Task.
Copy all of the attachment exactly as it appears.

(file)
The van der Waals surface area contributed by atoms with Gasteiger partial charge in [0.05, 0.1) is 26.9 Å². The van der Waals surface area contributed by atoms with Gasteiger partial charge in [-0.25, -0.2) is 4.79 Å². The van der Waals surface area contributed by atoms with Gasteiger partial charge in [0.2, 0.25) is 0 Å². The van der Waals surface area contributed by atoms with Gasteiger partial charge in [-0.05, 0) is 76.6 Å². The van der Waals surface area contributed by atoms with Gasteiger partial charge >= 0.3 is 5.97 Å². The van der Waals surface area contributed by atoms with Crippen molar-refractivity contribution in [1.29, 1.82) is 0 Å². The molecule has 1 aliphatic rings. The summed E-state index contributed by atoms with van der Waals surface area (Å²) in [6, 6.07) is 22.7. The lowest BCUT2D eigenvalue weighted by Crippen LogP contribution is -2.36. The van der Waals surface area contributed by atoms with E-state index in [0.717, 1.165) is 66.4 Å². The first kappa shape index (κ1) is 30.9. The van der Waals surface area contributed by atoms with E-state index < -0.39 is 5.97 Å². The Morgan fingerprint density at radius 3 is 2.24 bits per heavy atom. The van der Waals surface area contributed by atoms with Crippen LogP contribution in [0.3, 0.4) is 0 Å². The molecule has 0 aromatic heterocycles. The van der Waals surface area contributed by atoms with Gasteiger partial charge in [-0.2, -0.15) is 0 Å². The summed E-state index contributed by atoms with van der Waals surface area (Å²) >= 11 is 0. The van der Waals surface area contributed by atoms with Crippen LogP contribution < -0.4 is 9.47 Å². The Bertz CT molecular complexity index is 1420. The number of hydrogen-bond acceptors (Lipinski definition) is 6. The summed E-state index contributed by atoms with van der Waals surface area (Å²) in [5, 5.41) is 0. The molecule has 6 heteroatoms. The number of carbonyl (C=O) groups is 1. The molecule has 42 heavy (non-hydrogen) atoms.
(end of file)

The van der Waals surface area contributed by atoms with Gasteiger partial charge in [0.05, 0.1) is 26.9 Å². The van der Waals surface area contributed by atoms with Gasteiger partial charge in [-0.25, -0.2) is 4.79 Å². The van der Waals surface area contributed by atoms with Gasteiger partial charge in [0.2, 0.25) is 0 Å². The van der Waals surface area contributed by atoms with Gasteiger partial charge in [-0.05, 0) is 76.6 Å². The van der Waals surface area contributed by atoms with Gasteiger partial charge >= 0.3 is 5.97 Å². The van der Waals surface area contributed by atoms with Crippen molar-refractivity contribution in [1.29, 1.82) is 0 Å². The molecule has 1 aliphatic rings. The summed E-state index contributed by atoms with van der Waals surface area (Å²) in [6, 6.07) is 22.7. The lowest BCUT2D eigenvalue weighted by Crippen LogP contribution is -2.36. The van der Waals surface area contributed by atoms with E-state index in [0.717, 1.165) is 66.4 Å². The first kappa shape index (κ1) is 30.9. The van der Waals surface area contributed by atoms with E-state index < -0.39 is 5.97 Å². The Morgan fingerprint density at radius 3 is 2.24 bits per heavy atom. The van der Waals surface area contributed by atoms with Crippen LogP contribution in [0.3, 0.4) is 0 Å². The molecule has 0 aromatic heterocycles. The van der Waals surface area contributed by atoms with Gasteiger partial charge in [-0.2, -0.15) is 0 Å². The summed E-state index contributed by atoms with van der Waals surface area (Å²) >= 11 is 0. The van der Waals surface area contributed by atoms with Crippen LogP contribution < -0.4 is 9.47 Å². The Bertz CT molecular complexity index is 1420. The number of hydrogen-bond acceptors (Lipinski definition) is 6. The summed E-state index contributed by atoms with van der Waals surface area (Å²) in [5, 5.41) is 0. The molecule has 6 heteroatoms. The number of carbonyl (C=O) groups is 1. The molecule has 42 heavy (non-hydrogen) atoms.